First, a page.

Oriental Despotism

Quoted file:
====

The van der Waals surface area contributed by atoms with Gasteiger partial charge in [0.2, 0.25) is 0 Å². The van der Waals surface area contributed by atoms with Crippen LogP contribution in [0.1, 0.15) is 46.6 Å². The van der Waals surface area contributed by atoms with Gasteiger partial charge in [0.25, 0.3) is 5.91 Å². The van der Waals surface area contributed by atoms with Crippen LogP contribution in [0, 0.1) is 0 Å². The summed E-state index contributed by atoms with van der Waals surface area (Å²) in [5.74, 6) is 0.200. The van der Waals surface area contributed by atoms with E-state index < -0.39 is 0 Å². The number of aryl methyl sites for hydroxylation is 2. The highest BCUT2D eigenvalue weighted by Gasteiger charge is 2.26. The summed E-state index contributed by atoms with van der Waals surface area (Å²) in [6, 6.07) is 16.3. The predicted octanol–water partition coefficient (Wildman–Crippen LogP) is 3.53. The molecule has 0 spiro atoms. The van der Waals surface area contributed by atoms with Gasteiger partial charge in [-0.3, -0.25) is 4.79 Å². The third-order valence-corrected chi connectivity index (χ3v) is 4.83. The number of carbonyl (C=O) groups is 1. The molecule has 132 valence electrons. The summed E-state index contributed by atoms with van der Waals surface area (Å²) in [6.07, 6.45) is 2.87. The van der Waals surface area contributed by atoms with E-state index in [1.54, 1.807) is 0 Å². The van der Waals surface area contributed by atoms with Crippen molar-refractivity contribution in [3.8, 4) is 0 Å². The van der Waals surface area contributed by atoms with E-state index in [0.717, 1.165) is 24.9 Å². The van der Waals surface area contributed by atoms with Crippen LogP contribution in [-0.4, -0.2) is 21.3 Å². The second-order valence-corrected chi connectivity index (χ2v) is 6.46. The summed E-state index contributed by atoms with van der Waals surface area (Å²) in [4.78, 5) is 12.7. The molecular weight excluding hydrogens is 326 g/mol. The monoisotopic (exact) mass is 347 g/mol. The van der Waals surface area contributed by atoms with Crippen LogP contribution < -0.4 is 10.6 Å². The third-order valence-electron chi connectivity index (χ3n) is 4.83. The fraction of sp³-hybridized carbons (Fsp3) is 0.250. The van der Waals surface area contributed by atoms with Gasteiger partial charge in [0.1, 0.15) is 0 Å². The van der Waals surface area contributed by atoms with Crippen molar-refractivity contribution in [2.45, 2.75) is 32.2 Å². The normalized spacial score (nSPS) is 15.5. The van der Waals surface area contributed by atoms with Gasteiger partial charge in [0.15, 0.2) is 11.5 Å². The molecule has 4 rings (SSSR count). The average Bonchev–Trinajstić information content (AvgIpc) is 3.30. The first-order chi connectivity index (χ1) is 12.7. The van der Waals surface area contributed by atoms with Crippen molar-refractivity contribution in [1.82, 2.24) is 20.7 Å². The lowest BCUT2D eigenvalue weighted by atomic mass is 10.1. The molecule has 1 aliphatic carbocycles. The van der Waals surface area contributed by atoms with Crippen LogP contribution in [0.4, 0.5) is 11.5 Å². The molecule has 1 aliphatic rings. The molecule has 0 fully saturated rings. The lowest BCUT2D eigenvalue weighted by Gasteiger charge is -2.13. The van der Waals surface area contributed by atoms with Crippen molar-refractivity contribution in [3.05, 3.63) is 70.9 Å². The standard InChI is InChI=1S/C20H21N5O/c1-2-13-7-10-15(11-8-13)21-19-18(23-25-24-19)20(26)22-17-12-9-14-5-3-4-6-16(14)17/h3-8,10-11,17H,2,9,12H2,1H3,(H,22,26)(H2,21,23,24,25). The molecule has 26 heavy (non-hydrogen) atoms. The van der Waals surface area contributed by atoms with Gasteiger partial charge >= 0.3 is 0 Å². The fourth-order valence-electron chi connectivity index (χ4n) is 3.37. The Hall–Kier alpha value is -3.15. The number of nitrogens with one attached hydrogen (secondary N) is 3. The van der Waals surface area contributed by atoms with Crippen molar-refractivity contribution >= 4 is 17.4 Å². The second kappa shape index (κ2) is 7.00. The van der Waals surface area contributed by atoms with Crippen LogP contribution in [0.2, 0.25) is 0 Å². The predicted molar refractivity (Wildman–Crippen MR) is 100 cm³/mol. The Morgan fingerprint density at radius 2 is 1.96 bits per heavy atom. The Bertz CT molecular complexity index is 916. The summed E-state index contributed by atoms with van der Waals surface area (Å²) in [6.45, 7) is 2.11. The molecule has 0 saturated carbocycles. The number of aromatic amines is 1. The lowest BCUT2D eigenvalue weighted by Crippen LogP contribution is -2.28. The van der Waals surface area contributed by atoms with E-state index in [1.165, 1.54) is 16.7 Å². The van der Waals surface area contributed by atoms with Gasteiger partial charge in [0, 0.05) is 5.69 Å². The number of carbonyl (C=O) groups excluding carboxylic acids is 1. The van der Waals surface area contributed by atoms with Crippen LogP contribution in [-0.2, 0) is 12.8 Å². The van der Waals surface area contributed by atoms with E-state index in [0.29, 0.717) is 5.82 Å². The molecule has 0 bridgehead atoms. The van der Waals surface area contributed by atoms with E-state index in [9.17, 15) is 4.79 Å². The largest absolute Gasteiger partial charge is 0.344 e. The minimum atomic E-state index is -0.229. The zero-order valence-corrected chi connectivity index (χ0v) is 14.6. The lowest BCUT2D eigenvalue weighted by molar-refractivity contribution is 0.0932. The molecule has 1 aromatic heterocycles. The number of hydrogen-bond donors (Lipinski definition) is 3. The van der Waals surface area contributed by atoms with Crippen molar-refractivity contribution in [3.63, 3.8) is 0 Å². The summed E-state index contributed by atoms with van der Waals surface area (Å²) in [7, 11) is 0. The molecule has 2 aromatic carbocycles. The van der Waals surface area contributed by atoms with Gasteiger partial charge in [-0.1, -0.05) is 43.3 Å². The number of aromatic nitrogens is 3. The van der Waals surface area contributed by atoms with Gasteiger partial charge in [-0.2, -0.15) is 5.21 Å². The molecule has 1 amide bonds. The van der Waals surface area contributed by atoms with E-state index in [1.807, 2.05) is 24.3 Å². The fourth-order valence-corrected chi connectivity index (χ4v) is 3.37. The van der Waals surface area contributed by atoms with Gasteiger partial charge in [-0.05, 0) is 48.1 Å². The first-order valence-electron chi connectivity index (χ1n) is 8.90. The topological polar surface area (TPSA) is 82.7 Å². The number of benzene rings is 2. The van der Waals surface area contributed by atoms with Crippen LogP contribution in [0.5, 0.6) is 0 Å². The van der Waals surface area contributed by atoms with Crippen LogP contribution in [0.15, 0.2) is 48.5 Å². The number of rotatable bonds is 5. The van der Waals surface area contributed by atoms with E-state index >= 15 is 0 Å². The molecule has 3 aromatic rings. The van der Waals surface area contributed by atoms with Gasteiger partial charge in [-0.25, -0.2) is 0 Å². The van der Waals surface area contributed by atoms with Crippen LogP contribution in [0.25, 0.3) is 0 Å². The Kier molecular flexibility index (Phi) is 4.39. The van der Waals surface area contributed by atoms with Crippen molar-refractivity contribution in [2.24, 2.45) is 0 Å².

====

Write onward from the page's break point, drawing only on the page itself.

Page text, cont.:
Coppola transposes the Horror from the African jungle with its cannibals and fences topped with skulls to the jungle of Cambodia, where the giant heads of the divine kings of Angkor loom out of the vegetation. Angkor, “The City,” from the Sanskrit nagara (“city”), was on the eastern edge of the huge spread of Sanskritic culture. Sanskrit was “the paramount linguistic medium by which ruling elites expressed their power from Purusapura (Peshawar) in Gandhara in the northwest of the subcontinent to as far east as Panduranga in Annam (south Vietnam) and Prambanam in central Java” (Pollock 1996: 198). In describing the formation of what he calls the Sanskrit Cosmopolis, Pollock refers to the “efforts of small groups of traders, adventurers, religious professionals. There is no evidence that large-scale state initiatives were ever at issue, or that anything remotely resembling ‘colonization’ took place” (Pollock 1996: 241).